Highly active antiretrovial therapy (HAART) has extended survival for many people infected with human immunodeficiency virus (HIV). As a result, these individuals are experiencing morbidity and mortality from other infections or co-morbid diseases that, prior to HAART, patients did not live long enough to confront. Consequently we believe that we are in the midst of something of a paradigm shift in which thinking about, and managing HIV infection as a chronic illness, will shift to a focus on HIV infection as a co-morbid medical condition that must be clinically managed, and psychosocially adjusted to, alongside one or more other signficant chronic illnesses or conditions. In many ways co-infection with hepatitis C (HCV) exemplifies the new paradigm. It is a co-morbidity that affects approximately a third of all HIV+ persons in the US and upwards of 80% of HIV+ injecting drug users (IDUs) who have been injecting for a number of years. Moreover, HCV impacts all age groups of HIV+ adults. While there has been a rapid proliferation of articles in the medical literature on HIV/HCV co-infection, the problems of living with co-infection have been virtually overlooked in the psychosocial and behavioral literature on HIV/AIDS. Yet this population promises to be one of growing importance, both because it will be at the center of two epidemics, the AIDS epidemic and the """"""""shadow epidemic"""""""" of HCV infection - and because it is representative of the growing phenomenon of HIV+ individuals who, as survival continues to extend, will simultaneously be living and coping with another serious chronic illness or condition. Co-infected patients also present many challenges for physicians as they simultaneously manage two serious viral infections with often, unpredictable disease trajectories. To begin addressing these important gaps in the extant HIV/AIDS psychosocial literature, we propose to qualitatively investigate how co-infection with HCV impedes or complicates the mastery of several key illness-related adaptive tasks that HIV+ individuals confront, as well as to identify any unique adaptive challenges that it poses. The study sample will be composed of 140 HIV/HCV-co-infected adults with a history of injecting drug use. To begin to understand how the challenges they face in caring for co-infected patients impact patient adjustment, all 14 physicians treating patients at the AIDS clinics from which the patient sample will be recruited will also be interviewed.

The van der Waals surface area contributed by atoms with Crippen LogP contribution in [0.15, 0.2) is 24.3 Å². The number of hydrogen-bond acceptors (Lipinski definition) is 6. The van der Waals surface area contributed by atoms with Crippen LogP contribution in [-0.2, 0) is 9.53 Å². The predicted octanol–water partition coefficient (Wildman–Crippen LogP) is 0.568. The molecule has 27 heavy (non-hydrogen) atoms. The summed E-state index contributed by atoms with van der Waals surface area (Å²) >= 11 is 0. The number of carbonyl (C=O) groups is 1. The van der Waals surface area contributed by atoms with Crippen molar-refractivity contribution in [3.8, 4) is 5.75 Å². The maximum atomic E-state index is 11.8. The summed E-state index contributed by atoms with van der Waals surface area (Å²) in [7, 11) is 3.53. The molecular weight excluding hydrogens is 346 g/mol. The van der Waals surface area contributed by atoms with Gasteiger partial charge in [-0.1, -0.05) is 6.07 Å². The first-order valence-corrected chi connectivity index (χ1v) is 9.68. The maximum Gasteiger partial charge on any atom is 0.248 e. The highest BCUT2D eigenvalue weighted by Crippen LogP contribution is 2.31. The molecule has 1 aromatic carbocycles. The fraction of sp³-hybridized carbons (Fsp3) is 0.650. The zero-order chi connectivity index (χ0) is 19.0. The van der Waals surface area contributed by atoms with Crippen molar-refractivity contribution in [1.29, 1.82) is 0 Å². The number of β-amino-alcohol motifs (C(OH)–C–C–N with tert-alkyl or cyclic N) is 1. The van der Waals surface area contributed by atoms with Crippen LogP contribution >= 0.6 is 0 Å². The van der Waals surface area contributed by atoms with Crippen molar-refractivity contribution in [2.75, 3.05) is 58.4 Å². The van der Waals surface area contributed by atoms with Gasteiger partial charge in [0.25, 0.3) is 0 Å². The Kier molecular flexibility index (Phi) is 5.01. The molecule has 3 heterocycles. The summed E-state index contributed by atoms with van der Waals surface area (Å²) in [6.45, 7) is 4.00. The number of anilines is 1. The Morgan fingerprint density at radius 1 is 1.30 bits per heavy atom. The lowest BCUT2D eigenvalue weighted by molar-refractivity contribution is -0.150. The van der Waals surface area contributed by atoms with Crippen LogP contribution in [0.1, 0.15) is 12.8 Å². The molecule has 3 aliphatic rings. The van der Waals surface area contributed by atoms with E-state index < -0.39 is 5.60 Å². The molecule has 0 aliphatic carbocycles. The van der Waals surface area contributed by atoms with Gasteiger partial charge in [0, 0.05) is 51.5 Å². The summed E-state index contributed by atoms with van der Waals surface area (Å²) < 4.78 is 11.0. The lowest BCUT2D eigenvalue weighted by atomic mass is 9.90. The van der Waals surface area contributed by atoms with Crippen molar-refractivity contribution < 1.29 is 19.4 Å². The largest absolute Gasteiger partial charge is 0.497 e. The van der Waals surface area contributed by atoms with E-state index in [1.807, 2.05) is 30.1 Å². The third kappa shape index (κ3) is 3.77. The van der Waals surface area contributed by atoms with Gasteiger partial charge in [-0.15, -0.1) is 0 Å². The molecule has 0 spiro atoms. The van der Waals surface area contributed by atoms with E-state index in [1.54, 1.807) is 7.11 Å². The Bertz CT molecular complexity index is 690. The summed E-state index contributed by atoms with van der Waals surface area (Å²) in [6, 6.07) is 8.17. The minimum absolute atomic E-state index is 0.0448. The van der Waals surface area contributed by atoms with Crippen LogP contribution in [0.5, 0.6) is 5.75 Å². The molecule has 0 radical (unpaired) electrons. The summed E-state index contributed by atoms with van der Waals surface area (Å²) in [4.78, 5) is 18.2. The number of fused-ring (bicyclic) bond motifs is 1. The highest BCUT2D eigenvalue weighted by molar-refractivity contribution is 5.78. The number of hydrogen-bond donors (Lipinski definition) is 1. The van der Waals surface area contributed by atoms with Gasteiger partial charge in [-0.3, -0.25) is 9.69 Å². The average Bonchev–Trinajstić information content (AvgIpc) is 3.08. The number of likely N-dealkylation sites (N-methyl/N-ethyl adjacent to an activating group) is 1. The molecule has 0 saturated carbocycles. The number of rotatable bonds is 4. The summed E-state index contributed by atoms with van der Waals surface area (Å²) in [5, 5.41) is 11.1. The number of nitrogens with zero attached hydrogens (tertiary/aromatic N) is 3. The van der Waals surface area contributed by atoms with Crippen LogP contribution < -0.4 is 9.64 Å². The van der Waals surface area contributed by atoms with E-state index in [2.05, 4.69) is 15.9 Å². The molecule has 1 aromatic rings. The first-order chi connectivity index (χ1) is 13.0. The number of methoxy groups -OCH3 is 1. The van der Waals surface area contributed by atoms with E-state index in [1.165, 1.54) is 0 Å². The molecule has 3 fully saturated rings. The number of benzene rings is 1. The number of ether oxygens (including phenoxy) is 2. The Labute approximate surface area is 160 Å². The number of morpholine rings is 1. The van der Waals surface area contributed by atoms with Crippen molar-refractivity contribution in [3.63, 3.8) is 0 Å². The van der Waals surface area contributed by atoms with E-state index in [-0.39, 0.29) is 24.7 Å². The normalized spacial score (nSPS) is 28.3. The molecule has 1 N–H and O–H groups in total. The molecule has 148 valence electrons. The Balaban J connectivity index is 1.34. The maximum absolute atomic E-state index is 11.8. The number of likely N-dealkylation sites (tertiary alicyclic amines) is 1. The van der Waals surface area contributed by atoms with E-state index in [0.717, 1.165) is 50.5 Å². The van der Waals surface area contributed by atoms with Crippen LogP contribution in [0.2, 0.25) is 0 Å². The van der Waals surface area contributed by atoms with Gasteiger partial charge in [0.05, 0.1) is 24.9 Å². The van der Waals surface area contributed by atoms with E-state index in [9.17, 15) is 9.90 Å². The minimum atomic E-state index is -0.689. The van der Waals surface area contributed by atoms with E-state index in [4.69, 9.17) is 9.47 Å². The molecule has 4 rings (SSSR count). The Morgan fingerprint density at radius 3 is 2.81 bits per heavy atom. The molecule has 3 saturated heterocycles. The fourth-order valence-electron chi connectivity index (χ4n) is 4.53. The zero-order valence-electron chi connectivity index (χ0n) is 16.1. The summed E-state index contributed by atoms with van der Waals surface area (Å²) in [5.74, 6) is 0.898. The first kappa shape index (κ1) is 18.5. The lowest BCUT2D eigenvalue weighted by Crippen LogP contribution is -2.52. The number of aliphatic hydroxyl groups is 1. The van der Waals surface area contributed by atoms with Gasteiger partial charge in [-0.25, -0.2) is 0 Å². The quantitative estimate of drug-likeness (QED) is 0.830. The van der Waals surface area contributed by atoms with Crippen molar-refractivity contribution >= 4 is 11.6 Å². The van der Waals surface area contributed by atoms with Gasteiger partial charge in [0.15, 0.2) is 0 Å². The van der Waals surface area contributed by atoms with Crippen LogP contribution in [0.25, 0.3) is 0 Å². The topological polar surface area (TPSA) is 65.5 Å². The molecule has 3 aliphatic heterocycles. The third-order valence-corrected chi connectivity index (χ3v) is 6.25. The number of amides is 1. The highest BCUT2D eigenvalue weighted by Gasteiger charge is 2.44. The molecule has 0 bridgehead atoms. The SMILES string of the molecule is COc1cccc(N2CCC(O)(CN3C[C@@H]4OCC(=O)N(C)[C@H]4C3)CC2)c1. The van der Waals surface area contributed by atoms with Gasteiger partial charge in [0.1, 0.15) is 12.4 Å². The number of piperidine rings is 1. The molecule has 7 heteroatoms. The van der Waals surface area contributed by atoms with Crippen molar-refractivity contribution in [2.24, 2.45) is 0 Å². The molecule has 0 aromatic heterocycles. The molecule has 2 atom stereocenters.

National Institute of Health (NIH)
National Institute on Drug Abuse (NIDA)
Research Project (R01)
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AIDS and Related Research 8 (AARR)
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Lambert, Elizabeth
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Columbia University (N.Y.)
Public Health & Prev Medicine
Schools of Public Health
New York
United States
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Lekas, Helen-Maria; Siegel, Karolynn; Leider, Jason (2012) Challenges facing providers caring for HIV/HCV-coinfected patients. Qual Health Res 22:54-66
Lekas, Helen-Maria; Siegel, Karolynn; Leider, Jason (2011) Felt and enacted stigma among HIV/HCV-coinfected adults: the impact of stigma layering. Qual Health Res 21:1205-19